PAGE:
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HUBS, VR & AR : THREE IMMERSIVE STORYTELLING THE WEB CAN OFFER TO TELL ART 
 
1915, in Saint Petersburg, a generation of avant-gardes artists called the “Cubo-Futurists” are showing their new work at the Last Futurist Exhibition of Paintings 0,10. This exhibition was the time for them to end their futurist work, and for one of these artists, Kazimir Malevich, it will be the place to give birth to a new painting direction, away from the world of objects and figurative art: Suprematism.

From this exhibition, we have today lost track of some paintings while others are spread in galleries and museums around the world. One of the rare memory we kept from the 0.10 Exhibition is a photograph of the room dedicated to Kazimir Malevich’s paintings. It shows the exhibition of his iconic Black Square. The painting is placed on the top corner of the room, the place traditionally dedicated to icons in Christian-Orthodox culture, which shocked some visitors in 1915. The Black Square is today considered a key work in abstract art history, as it brought an artistic revolution.

This unique photograph tells us many things about the paintings displayed in 1915, the frames used, and the curation chosen by Kazimir Malevich for his first Suprematist works.

From this photograph, a new representation of the 0,10 Exhibition has been created, a virtual one, with the paintings digitally available in high quality. Working at re-creating virtually the 1915’s Exhibition was the start of telling its story with interactive narrations, and starting time travel.

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How can we tell the story of the 0.10 Exhibition today ? 

The Internet has been opening to new perspectives and possibilities like real-time 3D in web browsers and the development of both Virtual Reality and Augmented Reality. These new web territories come with original ways for visitors to discover content on the web. At the same time, they bring new creative possibilities to developers. The spatial web comes with its own rules for navigation and visualization, where visitors are able to immerse themselves in a landscape of information.

Beyond traditional articles, blogs and videos, follows some potential new ways to tell the story of the 0,10 Exhibition…

I The HUB: Immersing, discovering, socializing

Using Mozilla Hubs, the 0,10 Exhibition can be discovered from a First-Person Point of View. Visitors can move around and make their discovery of the paintings from the angle they feel. More than that, the virtual Hub is an online public place where anyone can meet, speak and take a walk around the gallery, share thoughts about the paintings, or invite friends to spend a moment in this virtual place.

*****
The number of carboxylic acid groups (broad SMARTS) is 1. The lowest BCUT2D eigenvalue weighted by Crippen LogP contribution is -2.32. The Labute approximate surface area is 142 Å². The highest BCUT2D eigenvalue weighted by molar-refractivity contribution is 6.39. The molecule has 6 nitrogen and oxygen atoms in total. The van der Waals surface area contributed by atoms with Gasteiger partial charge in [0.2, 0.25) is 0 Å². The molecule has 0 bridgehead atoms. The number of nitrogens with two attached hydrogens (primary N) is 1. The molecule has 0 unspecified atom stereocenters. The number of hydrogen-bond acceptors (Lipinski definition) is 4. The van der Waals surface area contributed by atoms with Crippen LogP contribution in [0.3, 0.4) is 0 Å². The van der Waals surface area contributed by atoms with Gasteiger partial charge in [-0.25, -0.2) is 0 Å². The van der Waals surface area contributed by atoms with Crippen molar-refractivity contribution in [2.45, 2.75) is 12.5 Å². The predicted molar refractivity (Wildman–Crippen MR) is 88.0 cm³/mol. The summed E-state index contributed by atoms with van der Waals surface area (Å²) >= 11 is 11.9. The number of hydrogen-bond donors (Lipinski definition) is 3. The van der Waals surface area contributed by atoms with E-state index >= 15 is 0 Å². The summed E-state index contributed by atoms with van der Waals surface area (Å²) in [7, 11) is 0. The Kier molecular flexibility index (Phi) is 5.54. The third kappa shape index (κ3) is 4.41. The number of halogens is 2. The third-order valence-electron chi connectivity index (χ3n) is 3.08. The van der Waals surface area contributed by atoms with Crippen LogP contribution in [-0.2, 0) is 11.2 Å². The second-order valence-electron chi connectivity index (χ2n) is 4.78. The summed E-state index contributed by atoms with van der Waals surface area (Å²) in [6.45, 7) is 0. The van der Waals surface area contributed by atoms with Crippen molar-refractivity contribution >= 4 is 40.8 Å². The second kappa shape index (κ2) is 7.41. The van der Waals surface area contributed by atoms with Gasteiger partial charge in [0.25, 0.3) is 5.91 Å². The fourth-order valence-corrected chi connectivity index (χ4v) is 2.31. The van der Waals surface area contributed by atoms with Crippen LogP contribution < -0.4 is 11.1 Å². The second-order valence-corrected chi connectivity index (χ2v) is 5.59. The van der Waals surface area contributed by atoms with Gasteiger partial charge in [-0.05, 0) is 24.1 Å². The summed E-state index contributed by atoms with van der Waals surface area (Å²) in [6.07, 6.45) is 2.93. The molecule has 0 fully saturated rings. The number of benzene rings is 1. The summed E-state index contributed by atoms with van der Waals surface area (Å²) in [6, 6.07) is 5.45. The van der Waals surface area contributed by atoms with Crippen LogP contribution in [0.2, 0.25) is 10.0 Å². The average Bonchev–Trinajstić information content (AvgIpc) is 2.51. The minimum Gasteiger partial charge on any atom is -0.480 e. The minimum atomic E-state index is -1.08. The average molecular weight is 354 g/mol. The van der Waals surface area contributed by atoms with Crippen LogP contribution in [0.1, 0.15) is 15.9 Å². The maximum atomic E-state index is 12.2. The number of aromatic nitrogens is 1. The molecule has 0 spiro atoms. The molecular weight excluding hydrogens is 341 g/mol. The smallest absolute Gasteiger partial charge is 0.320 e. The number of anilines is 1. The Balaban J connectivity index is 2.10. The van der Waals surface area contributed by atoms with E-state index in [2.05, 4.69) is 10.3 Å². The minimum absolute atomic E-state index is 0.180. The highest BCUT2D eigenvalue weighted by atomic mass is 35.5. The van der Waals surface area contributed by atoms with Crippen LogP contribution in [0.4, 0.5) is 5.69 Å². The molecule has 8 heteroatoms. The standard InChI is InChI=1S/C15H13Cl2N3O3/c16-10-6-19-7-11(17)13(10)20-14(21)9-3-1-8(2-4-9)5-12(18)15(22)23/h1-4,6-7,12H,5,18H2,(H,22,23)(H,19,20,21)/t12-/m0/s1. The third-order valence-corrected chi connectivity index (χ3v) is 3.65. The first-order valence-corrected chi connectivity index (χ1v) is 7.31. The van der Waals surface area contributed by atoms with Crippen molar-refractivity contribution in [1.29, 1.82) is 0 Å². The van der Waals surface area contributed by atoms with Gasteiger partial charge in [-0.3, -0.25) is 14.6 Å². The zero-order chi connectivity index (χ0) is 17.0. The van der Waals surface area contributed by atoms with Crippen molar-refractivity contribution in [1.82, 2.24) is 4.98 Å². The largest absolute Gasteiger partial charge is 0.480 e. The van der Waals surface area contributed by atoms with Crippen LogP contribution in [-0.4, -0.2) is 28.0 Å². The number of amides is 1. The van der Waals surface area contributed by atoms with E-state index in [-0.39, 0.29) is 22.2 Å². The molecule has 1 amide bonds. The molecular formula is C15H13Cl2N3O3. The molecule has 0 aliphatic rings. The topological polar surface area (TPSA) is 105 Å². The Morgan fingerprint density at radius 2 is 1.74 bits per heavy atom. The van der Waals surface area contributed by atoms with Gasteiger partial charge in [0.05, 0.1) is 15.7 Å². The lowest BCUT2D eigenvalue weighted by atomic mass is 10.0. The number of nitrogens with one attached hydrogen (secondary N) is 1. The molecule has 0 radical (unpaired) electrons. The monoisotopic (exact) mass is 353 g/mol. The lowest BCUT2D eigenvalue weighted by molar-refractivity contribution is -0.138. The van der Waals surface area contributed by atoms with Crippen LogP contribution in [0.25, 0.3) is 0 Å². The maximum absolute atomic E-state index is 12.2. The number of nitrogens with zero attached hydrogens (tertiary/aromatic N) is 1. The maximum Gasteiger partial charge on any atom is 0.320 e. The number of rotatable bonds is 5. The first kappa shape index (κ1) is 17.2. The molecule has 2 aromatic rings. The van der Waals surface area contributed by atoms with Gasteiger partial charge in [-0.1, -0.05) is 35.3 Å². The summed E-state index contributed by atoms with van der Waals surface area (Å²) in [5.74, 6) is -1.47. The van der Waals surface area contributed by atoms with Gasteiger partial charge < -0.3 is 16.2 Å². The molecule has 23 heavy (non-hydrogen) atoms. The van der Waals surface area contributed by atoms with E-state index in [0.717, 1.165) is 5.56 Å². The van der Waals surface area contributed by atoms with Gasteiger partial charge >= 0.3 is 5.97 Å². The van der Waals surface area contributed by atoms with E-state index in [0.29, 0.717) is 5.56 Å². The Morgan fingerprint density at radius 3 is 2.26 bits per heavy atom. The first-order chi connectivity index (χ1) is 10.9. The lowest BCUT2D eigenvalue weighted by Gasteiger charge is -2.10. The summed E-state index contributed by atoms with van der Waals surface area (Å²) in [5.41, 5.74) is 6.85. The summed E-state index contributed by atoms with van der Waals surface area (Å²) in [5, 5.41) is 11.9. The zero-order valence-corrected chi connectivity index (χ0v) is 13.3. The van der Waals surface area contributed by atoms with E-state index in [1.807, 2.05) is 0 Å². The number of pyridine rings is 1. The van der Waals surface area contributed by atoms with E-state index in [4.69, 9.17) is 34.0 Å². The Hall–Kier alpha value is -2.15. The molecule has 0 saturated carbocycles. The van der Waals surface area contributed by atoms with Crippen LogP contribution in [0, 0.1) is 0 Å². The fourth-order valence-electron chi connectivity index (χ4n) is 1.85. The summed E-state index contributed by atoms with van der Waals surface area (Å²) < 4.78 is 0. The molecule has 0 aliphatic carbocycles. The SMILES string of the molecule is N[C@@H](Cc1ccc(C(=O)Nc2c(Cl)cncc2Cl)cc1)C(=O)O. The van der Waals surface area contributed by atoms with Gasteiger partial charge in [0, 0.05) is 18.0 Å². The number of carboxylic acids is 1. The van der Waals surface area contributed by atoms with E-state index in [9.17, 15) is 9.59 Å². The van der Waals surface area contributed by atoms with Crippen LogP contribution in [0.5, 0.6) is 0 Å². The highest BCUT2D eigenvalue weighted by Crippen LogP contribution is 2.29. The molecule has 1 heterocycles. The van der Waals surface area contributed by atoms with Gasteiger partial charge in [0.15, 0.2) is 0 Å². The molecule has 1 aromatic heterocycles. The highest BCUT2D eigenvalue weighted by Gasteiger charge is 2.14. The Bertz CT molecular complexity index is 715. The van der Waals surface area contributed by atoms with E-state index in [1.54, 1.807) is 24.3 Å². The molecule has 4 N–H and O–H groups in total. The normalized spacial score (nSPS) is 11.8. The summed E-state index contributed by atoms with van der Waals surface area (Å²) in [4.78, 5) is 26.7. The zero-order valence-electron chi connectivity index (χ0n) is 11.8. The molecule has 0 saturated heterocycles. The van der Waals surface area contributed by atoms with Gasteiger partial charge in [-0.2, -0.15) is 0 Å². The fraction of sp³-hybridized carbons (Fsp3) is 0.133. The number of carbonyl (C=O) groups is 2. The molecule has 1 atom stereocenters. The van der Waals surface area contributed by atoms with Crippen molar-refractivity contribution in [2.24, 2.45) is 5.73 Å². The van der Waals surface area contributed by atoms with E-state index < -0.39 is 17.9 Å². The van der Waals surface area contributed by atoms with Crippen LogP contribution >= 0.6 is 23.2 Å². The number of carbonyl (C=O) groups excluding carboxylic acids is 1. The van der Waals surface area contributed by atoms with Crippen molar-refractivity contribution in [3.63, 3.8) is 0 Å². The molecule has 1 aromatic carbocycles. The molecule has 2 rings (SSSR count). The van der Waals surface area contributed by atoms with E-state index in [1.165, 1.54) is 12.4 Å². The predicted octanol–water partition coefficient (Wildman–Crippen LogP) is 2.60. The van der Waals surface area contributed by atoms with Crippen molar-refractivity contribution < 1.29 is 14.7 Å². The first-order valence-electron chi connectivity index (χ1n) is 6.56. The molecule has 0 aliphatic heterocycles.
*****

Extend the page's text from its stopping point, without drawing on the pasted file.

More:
Mozilla Hubs is a web-based platform allowing to connect from most devices running a web browser including smartphones, laptops, and VR Headset, making the connection to the virtual gallery accessible to billions from a simple weblink.

Click on the gallery below to enter the virtual space / or copy the VR Link on your Device

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 VR LINK 

 imaginary-museum.world/VguNw8R 

II THE VR EXPERIENCE : seeing, watching and discovering in VR 

Virtual Reality made it possible to immerse in content, to be inside a video or a game, rather than experiencing it from the screen of a computer or a smartphone. Therefore, a deeper sense of place and appreciation for objects’ sizes is brought to live for each visitor.

The 0,10 Exhibition has a wide story to tell with many paintings, many shapes placed in the void of their white backgrounds, and many artists who worked a hundred years ago with Kazimir Malevich and the Suprematist movement. This VR experience takes the user to different places and galleries to tell a short story about the exhibition.​

Go to 0-10-exhibition.com/VR  in a VR Headset or discover the experience in 360 / or watch the preview video 

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III AUGMENTED EXHIBITION : bringing artwork in your own reality 
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The walls of the Dobychina Art Bureau of Saint-Petersburg are not holding anymore the Black Square, and the other Suprematist paintings that were exhibited there in 1915 by Kazimir Malevich.​

However, visitors with a smartphone or a tablet can re-create the walls with these iconic paintings using Augmented Reality. Any place a camera can detect a floor and a wall in the real world is an opportunity to become a location for an “extended” 0,10 Exhibition. Whether it would be a building wall, a garden, a shop, a tree, or even a parked van, the exhibition can land back with its geometrical shapes, its colors, and its idea of art.​

Scan any of the QR codes here and see the paintings of the 0,10 Exhibition in any place you want, still there but virtualized. Or access the AR Exhibition page here.

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The Red Square placed on a building wall.